Kevin Davis:

please don't call the police. If you've really suspect if you have documented proof. Call the police and say I believe, you know, there's embezzlement and the police came help you go through it, you can say, well, what proof do you have? Yeah, and then you go through the proof. But please keep it at a executive session. Now the board has been accused of allowing this to happen, the board accuse of what allowing what to happen, the theft of the funds, or that allow all this information to get out and prosecuting this manager who may or may not have done anything wrong.

Robert Nordlund:

Boy, I don't, I'm almost stopped dead cold by thinking of all the problems that have created by maybe something as innocent as, like I said, just giving a deposit to the asphalt person for the big asphalt project or the roofer or those kinds of things, we have to be really careful, because sometimes we've spoken before, as reputations that there's false things going on. And when you're damaging someone's reputation, that's a big deal.

Kevin Davis:

That's a big deal, especially somebody again, if you might accuse you of stealing from the Association, because you got to pay you, let's say you charge $1,000. And all of a sudden this way you try 15 on your dollars. And obviously that means you cheat, you stole 500 off that association, you got a kickback $5. So we accusing you right there. So now all of a sudden, we've made the reputation now is and is being damaged. I'm not going to as an insurance person, let's say all of a sudden, you know, Nancy sends me that claim. It says Kevin, guess what? I'm submit a claim, you write my insurance policy, and I want a million dollars from you. Because I suspect Well, I can't I will say, Nancy, give me proof. Because I can't say that the manager stole the money. I can't do that. I can't, you gotta prove to me that the manager stole the money, and then I will reimburse you for those funds. But you need proof down. Okay. So it can be hard to get proof from Association if they are not doing their due diligence that doing the right job is indicated in monthly statements. They're not reviewing the monthly statements, that how they're going to know if that person had DOI anything over the past 10 years or not.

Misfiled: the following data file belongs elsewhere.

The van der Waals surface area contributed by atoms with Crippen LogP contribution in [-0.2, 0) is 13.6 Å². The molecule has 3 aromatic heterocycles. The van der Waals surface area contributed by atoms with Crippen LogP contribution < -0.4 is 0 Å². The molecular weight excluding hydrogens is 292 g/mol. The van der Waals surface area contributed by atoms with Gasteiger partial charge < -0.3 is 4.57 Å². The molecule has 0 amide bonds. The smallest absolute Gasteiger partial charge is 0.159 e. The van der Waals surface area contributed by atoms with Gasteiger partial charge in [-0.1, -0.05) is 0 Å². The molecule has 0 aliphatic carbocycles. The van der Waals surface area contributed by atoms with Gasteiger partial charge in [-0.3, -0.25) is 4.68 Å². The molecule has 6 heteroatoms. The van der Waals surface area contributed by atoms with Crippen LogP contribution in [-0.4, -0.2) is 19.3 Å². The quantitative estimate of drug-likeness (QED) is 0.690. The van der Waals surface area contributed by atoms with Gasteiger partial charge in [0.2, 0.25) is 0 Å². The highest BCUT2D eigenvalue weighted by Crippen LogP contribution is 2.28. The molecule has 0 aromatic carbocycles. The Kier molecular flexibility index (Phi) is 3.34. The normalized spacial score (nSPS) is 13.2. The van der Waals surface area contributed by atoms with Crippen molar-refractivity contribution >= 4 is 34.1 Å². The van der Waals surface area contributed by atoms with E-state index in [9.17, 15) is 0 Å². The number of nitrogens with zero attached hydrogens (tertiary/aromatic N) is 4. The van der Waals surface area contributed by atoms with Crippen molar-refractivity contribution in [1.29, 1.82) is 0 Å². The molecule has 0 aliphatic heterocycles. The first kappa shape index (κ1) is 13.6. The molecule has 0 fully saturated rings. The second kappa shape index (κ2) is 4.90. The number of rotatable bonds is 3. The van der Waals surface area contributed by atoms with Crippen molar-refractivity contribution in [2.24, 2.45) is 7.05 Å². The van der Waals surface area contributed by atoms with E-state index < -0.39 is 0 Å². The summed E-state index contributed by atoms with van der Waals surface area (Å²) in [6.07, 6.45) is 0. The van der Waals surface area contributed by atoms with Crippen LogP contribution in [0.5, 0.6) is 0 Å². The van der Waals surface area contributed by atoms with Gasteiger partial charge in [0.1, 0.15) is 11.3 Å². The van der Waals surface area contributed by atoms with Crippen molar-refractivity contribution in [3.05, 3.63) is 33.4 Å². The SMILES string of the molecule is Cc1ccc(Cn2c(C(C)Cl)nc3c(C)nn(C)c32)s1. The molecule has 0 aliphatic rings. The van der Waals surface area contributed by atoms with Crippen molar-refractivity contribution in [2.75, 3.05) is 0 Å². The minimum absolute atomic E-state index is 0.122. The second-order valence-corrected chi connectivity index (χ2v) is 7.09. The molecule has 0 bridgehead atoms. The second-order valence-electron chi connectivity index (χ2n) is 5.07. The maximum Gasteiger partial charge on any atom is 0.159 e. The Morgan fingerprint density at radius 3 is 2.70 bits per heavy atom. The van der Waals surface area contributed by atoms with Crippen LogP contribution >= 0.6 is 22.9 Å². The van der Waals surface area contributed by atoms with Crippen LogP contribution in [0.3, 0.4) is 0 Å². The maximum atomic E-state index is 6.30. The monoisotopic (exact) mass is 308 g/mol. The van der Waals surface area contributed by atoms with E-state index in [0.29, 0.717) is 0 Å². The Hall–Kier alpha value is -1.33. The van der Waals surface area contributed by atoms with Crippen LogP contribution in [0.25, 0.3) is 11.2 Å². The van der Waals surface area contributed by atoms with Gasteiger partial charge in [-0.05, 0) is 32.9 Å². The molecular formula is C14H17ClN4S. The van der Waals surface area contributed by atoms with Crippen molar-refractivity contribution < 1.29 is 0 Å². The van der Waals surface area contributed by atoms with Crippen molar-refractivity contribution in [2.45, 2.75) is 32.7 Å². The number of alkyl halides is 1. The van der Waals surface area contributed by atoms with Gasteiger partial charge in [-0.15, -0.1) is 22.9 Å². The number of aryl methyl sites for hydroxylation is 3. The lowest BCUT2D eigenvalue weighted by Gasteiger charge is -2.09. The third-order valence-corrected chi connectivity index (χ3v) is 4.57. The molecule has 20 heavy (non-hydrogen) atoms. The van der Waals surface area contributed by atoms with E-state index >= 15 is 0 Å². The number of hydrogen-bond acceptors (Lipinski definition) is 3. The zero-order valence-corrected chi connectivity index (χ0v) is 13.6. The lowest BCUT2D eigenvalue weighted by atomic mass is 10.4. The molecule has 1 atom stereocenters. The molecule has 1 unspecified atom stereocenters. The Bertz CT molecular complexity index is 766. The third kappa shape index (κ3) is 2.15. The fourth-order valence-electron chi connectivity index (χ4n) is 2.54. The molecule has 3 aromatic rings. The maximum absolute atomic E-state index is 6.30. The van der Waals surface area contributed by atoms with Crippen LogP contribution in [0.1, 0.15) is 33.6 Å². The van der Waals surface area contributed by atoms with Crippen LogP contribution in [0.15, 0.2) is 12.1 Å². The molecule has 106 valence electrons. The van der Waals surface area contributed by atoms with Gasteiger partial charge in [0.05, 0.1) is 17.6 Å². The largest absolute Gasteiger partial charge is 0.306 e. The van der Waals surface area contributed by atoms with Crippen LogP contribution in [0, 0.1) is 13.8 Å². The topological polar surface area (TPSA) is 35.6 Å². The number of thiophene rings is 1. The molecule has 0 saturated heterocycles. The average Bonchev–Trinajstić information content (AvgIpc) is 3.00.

Robert Nordlund:

Yeah. And the there was one other telltale in this question about a siphoning 10 Or a million dollars over the last few years from friendly vendors, plural. It's always good practice to have two people co signing a check, things like that. And it's one thing to get a friendly roofer who wink wink. You can overcharge and they'll split the overage things like that. But the refer The asphalt pool that's going to be hard to do to stack so many unscrupulous people on the side of the manager. That's a damaging and difficult claim to be able to try to make now is

Kevin Davis:

difficult. What happens now you go back to if I'm the manager, and I did my job to the best of my ability. Now I may have even made a mistake I made I made a found that that Oh, guess what the doctored reports are, I should have give me the original. Here's the original and original say the same as the doctor reports is that doctor report, these are reports that I carved out some information that belong to the association, or if it wasn't your information, or it was my information, but here they are. Here's the here's the original, you could have just asked me for the original. Yeah, that would have been there. Yeah,

Robert Nordlund: